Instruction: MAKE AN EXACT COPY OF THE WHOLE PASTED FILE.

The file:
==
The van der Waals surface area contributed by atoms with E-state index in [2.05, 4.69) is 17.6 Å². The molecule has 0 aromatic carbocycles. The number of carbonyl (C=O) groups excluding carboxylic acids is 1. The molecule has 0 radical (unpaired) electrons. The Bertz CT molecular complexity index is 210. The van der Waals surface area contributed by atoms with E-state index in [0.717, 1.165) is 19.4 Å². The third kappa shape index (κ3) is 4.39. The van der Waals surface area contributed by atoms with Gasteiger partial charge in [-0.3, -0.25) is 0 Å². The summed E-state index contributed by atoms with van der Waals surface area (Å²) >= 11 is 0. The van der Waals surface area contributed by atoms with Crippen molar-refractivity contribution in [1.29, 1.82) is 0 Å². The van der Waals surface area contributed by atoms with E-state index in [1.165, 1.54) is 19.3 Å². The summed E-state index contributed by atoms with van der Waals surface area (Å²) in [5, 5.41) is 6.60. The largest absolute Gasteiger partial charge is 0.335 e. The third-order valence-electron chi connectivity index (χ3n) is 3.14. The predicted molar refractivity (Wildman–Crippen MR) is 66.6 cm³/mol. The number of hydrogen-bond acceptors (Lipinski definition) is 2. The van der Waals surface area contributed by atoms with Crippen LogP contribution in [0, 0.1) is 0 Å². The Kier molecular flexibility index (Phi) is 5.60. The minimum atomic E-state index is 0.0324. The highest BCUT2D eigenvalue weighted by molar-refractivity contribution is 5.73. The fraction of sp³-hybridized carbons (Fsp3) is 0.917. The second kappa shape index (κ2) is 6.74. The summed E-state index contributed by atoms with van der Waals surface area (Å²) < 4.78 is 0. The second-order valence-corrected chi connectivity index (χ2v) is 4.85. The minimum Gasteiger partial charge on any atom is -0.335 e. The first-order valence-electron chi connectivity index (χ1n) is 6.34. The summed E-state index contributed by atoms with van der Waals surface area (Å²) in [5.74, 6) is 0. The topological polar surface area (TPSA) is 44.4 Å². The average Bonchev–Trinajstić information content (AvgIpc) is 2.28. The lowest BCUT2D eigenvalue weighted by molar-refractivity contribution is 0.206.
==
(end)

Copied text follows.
The van der Waals surface area contributed by atoms with E-state index in [2.05, 4.69) is 17.6 Å². The molecule has 0 aromatic carbocycles. The number of carbonyl (C=O) groups excluding carboxylic acids is 1. The molecule has 0 radical (unpaired) electrons. The Bertz CT molecular complexity index is 210. The van der Waals surface area contributed by atoms with E-state index in [0.717, 1.165) is 19.4 Å². The third kappa shape index (κ3) is 4.39. The van der Waals surface area contributed by atoms with Gasteiger partial charge in [-0.3, -0.25) is 0 Å². The summed E-state index contributed by atoms with van der Waals surface area (Å²) >= 11 is 0. The van der Waals surface area contributed by atoms with Crippen molar-refractivity contribution in [1.29, 1.82) is 0 Å². The van der Waals surface area contributed by atoms with E-state index in [1.165, 1.54) is 19.3 Å². The summed E-state index contributed by atoms with van der Waals surface area (Å²) in [5, 5.41) is 6.60. The largest absolute Gasteiger partial charge is 0.335 e. The third-order valence-electron chi connectivity index (χ3n) is 3.14. The predicted molar refractivity (Wildman–Crippen MR) is 66.6 cm³/mol. The number of hydrogen-bond acceptors (Lipinski definition) is 2. The van der Waals surface area contributed by atoms with Crippen LogP contribution in [0, 0.1) is 0 Å². The Kier molecular flexibility index (Phi) is 5.60. The minimum atomic E-state index is 0.0324. The highest BCUT2D eigenvalue weighted by molar-refractivity contribution is 5.73. The fraction of sp³-hybridized carbons (Fsp3) is 0.917. The second kappa shape index (κ2) is 6.74. The summed E-state index contributed by atoms with van der Waals surface area (Å²) < 4.78 is 0. The second-order valence-corrected chi connectivity index (χ2v) is 4.85. The minimum Gasteiger partial charge on any atom is -0.335 e. The first-order valence-electron chi connectivity index (χ1n) is 6.34. The summed E-state index contributed by atoms with van der Waals surface area (Å²) in [5.74, 6) is 0. The topological polar surface area (TPSA) is 44.4 Å². The average Bonchev–Trinajstić information content (AvgIpc) is 2.28. The lowest BCUT2D eigenvalue weighted by molar-refractivity contribution is 0.206.